Analyses were conducted using S TATA version 8.0 (Stata, Timberlake, London, United Kingdom). Pearson's Chi-square test assessed associations between haptoglobin genotype and other genetic polymorphisms, and binomial regression was used to test for differences in allele frequency between villages. Normality diagnostics were performed and continuous variables that were not normally distributed were log-transformed. Weight for height Z-scores were calculated using Epi Info 2000 software. Prior functional data suggested the Hp2-2 phenotype had unique properties compared to the Hp1-2 or Hp1-1 phenotypes [9, 10]. This study was designed to test the hypothesis that these functional differences would cause in vivo differences in iron and haemoglobin handling after malaria-induced haemolysis. Thus the primary analysis compares Hp2-2 with the Hp1-2 and Hp1-1 groups. A secondary analysis treated each genotype separately.
The effect of haptoglobin and other genotypes on the drop in haemoglobin was first assessed by Student's t-test. Further analysis, using stepwise multivariate linear regression, controlled for other variables likely to influence haemoglobin level at the end of the malaria season. Here, rather than normalising haemoglobin values by calculating the drop during the malaria season, baseline haemoglobin value was used as an explanatory variable in the model. Age group, malaria parasites (on blood film), village, and baseline haemoglobin level were first included in the model. Other variables were added manually (in order: sex, markers of iron status [zinc protoporphyrin, ferritin, soluble transferrin receptor and transferrin saturation], weight for height Z-score, α1-antichymotrypsin, haptoglobin concentration, G6PD deficiency, and HbS) and retained if p < 0.1. Haptoglobin genotype was added last. The validity of the assumptions of normality and constant variance were confirmed with residual plots.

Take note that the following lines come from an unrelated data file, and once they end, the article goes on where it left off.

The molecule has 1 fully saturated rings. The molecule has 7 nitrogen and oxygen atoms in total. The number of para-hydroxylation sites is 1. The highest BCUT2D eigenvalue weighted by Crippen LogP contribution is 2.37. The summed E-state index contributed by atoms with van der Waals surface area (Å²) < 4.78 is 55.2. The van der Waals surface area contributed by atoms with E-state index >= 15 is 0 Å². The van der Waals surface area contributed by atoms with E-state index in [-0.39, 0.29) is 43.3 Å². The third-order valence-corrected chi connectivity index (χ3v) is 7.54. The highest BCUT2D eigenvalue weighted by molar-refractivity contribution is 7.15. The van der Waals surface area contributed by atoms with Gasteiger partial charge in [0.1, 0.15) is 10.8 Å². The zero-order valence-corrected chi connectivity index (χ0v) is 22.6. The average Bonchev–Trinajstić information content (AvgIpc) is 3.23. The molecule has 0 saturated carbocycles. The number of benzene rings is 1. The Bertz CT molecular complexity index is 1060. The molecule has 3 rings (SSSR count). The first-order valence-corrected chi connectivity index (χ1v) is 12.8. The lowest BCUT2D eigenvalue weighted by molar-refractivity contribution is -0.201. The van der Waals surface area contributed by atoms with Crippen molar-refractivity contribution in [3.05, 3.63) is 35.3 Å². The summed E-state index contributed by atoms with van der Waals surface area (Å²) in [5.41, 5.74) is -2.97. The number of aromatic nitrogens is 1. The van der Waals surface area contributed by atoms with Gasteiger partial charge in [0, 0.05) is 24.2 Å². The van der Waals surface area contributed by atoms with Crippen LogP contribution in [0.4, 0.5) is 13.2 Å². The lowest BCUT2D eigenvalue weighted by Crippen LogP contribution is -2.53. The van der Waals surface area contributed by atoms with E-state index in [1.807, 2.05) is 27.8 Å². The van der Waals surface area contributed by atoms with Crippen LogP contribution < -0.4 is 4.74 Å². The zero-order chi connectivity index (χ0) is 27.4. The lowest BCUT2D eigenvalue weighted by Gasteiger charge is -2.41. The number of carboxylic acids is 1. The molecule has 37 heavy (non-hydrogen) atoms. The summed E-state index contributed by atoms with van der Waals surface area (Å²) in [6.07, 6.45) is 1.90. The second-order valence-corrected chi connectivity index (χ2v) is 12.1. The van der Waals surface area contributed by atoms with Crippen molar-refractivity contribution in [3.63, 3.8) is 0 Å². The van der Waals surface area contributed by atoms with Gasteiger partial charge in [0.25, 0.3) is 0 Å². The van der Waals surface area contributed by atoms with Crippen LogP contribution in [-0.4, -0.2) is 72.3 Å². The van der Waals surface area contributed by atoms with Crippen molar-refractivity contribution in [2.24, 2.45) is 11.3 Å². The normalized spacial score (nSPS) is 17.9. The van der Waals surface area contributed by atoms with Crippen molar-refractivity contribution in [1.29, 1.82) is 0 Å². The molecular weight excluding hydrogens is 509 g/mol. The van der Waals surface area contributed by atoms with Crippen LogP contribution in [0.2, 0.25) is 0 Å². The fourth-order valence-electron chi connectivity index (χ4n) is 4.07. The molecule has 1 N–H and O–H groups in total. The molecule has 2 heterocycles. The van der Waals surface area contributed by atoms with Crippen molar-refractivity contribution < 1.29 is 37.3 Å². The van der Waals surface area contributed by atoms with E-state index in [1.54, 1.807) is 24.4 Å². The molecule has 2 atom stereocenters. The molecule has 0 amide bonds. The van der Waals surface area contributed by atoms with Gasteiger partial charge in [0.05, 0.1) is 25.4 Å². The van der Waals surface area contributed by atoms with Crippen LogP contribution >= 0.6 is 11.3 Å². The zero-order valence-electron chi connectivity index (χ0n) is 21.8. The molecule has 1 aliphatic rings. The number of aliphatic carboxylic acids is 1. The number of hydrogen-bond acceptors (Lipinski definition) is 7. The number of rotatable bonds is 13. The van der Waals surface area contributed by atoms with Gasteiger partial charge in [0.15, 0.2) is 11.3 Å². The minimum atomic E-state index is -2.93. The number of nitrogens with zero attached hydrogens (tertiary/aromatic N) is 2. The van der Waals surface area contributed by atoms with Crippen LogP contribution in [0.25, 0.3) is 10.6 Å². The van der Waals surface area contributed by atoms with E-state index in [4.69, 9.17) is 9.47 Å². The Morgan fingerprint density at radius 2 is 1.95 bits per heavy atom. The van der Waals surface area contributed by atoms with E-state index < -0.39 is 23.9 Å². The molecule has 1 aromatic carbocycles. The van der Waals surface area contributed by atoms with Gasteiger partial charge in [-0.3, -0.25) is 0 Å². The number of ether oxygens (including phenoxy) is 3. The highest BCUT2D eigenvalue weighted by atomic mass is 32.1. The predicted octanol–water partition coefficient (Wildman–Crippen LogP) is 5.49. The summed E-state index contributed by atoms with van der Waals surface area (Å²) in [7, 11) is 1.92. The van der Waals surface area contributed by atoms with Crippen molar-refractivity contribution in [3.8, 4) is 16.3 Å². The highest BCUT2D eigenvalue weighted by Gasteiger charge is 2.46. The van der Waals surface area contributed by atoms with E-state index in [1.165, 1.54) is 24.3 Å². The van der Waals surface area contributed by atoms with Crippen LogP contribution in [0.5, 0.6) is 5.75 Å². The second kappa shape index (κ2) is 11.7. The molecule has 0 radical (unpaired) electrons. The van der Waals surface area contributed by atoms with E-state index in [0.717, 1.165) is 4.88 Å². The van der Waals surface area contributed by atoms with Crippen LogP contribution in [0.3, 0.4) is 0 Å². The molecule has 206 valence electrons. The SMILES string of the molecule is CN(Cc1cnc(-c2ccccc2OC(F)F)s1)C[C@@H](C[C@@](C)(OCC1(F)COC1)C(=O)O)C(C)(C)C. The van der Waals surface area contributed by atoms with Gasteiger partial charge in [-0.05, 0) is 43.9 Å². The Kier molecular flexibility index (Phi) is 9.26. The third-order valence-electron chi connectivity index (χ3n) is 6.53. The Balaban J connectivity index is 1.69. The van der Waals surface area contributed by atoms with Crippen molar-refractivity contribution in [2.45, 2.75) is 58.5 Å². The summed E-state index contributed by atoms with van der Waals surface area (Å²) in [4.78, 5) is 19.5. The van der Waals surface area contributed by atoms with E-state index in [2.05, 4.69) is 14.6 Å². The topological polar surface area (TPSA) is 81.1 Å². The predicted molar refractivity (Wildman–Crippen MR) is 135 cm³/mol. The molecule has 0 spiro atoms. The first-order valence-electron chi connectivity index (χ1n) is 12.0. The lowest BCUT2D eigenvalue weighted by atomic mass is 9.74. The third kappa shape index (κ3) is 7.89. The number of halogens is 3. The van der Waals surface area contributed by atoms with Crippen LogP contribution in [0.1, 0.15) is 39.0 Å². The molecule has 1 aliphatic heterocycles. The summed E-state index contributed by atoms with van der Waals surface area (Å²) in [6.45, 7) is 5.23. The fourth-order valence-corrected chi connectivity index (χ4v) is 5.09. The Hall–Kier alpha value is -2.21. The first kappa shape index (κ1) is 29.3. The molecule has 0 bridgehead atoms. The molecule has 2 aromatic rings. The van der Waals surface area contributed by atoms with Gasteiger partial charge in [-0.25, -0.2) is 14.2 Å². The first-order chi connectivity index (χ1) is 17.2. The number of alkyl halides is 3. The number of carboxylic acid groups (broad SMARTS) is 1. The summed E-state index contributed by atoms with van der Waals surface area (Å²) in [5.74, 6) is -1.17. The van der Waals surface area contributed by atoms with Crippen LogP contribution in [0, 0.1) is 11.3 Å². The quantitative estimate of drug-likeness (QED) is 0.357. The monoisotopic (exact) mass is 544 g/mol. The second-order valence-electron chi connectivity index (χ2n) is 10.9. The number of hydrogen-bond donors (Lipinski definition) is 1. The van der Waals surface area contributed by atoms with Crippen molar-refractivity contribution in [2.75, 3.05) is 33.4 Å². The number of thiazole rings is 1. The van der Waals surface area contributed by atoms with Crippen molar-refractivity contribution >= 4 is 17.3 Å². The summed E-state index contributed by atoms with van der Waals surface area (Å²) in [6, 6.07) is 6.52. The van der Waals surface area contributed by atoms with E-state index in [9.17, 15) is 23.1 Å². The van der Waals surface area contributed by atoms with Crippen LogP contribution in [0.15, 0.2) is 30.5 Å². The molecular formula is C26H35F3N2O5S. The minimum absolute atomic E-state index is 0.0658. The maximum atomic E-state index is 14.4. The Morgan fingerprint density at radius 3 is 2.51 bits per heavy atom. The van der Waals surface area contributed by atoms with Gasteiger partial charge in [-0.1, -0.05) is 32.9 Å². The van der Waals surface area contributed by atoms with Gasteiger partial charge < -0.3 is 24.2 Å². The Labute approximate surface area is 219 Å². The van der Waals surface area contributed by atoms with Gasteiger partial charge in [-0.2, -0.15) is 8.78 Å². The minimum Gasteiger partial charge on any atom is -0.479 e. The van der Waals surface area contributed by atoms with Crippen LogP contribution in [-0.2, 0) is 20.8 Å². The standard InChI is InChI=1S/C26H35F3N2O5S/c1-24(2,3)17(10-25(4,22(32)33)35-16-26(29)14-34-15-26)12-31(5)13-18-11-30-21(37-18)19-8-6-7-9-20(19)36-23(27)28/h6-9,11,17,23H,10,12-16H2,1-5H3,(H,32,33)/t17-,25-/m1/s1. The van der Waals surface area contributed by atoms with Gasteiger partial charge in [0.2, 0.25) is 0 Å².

Characteristics of Study Population
Haptoglobin genotypes were in Hardy-Weinberg equilibrium. Figure 1 shows numbers of children lost to follow-up and those with pyrexia who were sampled 2 wk later following clinical management; haptoglobin genotype distribution did not differ in either of these groups of children. Four children died; cause of death was severe malarial anaemia in two (one of whom had sickle cell disease), cerebral malaria in one, and the cause was unknown in the fourth. Binomial regression analysis did not reveal significant geographic clustering of the Hp2 allele by village, and no association was found between haptoglobin genotype and either sickle genotype or G6PD deficiency. Table 1 summarises the characteristics of the sample by haptoglobin genotype.